The titles in this listing provide perspectives by Black authors on the Black experience, helping readers to contemplate Black identity, The Black Lives Matters movement, past, present and future through fiction and nonfiction. It is interesting to note that many of these titles were written before 2020, when in fact these books sharpen understanding of what is happening in the world today.
CLAP WHEN YOU LAND by Elizabeth Acevedo (free verse)
This free verse novel tells the story of two Dominican sisters, Camino and Yahaira, who didn’t know they were siblings until the tragic death of their father in an airplane crash. Papi kept a secret life both in New York and the Dominican Republic. The two sisters are forced into coming to terms a new connection, a reflection of reality and dreams, and an a new understanding of the past, the present and the future, a new connection and a reflection of reality and dreams. The book is presented in alternating voices, each with a singular poetry format. (Camino = 3 line verses; Yahaira in two line verses. Acevedo writes: ‘I wanted a more intimate portrayal of what it means to discover secrets, to discover the depths of your own character in the face of great loss – and gain.”
FELIX EVER AFTER by Kacen Callendar
Felix Love is very concerned about falling in love. Felix is black, queer and transgender. He is proud of his identity but also confused about what it means to be true to themself and what it means to accept love when it is offered to you. Their questionings are stretched through a somewhat troubled relationship with theirsingle father, through evolving feelings with Declan who was considered an enemy but now holds strong potential as a boyfriend. and through a deep relationship with friend, Ezra. When Felix receives hateful transphobic messages, their feelings about honesty and secrets and acceptance become further complicated. Felix is however a talented artist which provides him with an opportunity to express himself. Award-winning author, Kacen Callender (Hurricane Child, King and the Dragonflies) tells stories from a place of authenticity. They hope that a reader who picks up this book ‘learns more about themselves and their identity and that becoming who they truly are is a possibility’. Felix Ever After that will support and change lives of many adolescent readers.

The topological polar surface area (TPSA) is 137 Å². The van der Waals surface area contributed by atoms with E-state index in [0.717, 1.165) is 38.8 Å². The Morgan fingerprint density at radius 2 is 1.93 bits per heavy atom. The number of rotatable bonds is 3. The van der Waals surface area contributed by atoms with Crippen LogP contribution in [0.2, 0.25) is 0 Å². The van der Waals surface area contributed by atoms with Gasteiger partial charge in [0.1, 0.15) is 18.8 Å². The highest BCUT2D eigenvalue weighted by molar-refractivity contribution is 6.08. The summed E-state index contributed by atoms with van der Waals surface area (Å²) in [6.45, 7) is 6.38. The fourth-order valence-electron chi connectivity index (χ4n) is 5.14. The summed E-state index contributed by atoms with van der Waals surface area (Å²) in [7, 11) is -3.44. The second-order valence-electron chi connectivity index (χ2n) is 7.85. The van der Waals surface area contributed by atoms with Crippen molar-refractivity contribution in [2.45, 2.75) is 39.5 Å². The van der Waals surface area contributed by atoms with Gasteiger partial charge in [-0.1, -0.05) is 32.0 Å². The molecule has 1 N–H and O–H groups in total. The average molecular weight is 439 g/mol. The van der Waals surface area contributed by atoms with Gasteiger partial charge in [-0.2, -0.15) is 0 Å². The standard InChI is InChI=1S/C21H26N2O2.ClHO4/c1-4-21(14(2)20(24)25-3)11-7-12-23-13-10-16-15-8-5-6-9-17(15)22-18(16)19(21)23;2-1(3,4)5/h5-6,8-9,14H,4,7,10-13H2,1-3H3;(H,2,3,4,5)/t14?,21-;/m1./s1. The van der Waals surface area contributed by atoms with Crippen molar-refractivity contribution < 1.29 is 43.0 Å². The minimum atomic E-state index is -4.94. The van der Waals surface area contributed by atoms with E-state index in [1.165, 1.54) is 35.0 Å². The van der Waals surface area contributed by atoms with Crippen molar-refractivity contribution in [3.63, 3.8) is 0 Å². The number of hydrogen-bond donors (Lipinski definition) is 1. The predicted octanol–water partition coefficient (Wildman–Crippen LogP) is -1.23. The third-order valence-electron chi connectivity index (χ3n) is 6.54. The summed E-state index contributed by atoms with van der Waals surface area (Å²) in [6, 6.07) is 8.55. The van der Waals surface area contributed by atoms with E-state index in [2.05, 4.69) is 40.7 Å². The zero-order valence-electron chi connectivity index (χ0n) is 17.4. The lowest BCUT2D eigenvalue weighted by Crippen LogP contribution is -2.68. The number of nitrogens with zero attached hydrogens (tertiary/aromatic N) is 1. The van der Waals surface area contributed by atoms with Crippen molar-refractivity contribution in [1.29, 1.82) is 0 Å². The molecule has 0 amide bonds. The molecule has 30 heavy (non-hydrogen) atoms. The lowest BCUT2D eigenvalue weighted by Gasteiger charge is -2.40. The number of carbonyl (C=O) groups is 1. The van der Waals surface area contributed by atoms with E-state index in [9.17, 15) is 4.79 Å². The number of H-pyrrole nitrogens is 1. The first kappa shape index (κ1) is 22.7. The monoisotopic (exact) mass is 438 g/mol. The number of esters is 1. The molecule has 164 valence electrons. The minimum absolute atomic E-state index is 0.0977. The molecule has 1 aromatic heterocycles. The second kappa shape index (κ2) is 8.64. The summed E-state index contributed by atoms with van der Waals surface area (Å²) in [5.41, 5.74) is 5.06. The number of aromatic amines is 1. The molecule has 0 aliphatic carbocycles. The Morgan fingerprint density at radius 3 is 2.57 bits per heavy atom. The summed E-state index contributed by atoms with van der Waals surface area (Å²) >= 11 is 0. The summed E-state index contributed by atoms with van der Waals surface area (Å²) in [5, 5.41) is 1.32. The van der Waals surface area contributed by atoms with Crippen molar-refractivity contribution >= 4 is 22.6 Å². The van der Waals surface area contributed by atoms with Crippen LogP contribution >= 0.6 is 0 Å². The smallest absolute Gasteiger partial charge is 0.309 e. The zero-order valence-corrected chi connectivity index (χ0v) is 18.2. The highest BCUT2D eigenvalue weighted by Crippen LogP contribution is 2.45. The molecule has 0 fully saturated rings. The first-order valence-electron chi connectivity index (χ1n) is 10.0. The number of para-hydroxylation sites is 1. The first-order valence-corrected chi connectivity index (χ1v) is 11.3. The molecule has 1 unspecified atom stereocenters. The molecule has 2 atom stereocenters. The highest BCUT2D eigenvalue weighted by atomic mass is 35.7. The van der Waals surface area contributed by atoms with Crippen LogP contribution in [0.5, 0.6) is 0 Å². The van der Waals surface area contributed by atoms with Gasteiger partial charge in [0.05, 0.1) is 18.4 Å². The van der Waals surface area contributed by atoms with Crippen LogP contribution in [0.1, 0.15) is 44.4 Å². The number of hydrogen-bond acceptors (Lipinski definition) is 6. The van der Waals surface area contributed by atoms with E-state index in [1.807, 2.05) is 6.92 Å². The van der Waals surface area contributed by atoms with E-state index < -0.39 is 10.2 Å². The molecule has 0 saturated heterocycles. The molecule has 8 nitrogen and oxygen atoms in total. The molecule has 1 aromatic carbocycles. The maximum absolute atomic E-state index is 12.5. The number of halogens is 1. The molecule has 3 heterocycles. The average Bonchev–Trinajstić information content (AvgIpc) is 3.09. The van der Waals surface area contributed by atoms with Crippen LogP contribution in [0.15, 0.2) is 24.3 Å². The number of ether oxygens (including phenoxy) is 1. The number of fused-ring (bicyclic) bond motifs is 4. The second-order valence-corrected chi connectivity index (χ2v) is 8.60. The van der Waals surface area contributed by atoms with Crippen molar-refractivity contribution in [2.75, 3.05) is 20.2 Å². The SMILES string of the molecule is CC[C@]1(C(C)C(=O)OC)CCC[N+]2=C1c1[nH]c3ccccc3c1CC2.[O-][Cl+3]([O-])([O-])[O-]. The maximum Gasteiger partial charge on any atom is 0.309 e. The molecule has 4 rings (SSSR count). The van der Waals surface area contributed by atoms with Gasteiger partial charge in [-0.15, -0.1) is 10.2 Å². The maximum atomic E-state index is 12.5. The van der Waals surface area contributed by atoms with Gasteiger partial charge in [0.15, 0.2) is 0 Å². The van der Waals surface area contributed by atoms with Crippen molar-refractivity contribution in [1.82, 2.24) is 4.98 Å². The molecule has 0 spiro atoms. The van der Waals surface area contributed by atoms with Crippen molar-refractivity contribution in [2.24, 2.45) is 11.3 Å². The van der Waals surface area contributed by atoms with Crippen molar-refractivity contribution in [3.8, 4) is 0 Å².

TYLER JOHNSON WAS HERE by Jay Coles
Like the novels, The Hate You Give and All American Boys, this title brings a strong perspective to police brutality on Black youth. Marvin and Tyler Johnson are two twins living in Alabama and one night chaos ensues and Tyler disappears. Teenage parties. Gangs. Police raids. Courtroom trials. Protests. Father in prison. Moreover, there is Marvin and Tyler’s anguish when Tyler goes missing. Though the world of teenager, Marvin, Jay Coles gives voice to systemic racism white supremacy, and dreams of a better future. (“I tell myself that I love this skin, that i’ve always loved my blackness, that if the world doesn’t love me, I will love myself for the both of us.”)
A FEW RED DROPS: The Chicago Race Riot of 1919 by Claire Hartfield (Nonfiction)
Poet, Carl Sandburg in the poem I am the People, The Mob wrote” “Sometimes I grown, shake myself and spatter a few drops of red for history to remember. Then – I forget.” This nonfiction title provides readers with the story of Black and white immigrants who each sought a better life in city of Chicago. Against all odds, they worked in the busy stockyards, each race being pitted against each other by the rich who controlled the labor market. An incident that involved the drowning of a teenage Black boy who was struck by a white boy, launches the race riot of 1919 where 38 men of both races died and 537 more were wounded. The well-researched book, accompanied by photographs, tells a powerful story of racial justice – that continues to modern times. History needs to be remembered.
THIS BOOK IS ANTI-RACIST 20 lessons on how to wake up, take action and do the work by Tiffany Jewell; illus. Aurelia Durand (Nonfiction)
The intention of this book is to empower young people to stand up for what is right. The book is a comprehensive guide that provides definitions, histories and questions that help students consider their own identities as they work towards ending racism. Activities that invite written responses to key questions, help students to consider the journey they are on to resist racism. This book is presented in 20 chapters, organized by 4 sections (1. Understanding and Growing Into My Identities; Making Sense of the World; Taking Action and Responding to Racism; Working in Solidarity Against Racism. A glossary offers definitions of terms that adolescents may or not be familiar with (e.g., agency, ethnicity, Folx of the Global Minority). Brightly-coloured illustrations make the pages come alive, often highlighting the text and quotations on offer (“When you know better, do better.” / Maya Angelou.
ALL BOYS AREN’T BLUE: A Memoir-Manifesto by George M. Johnson (Nonfiction)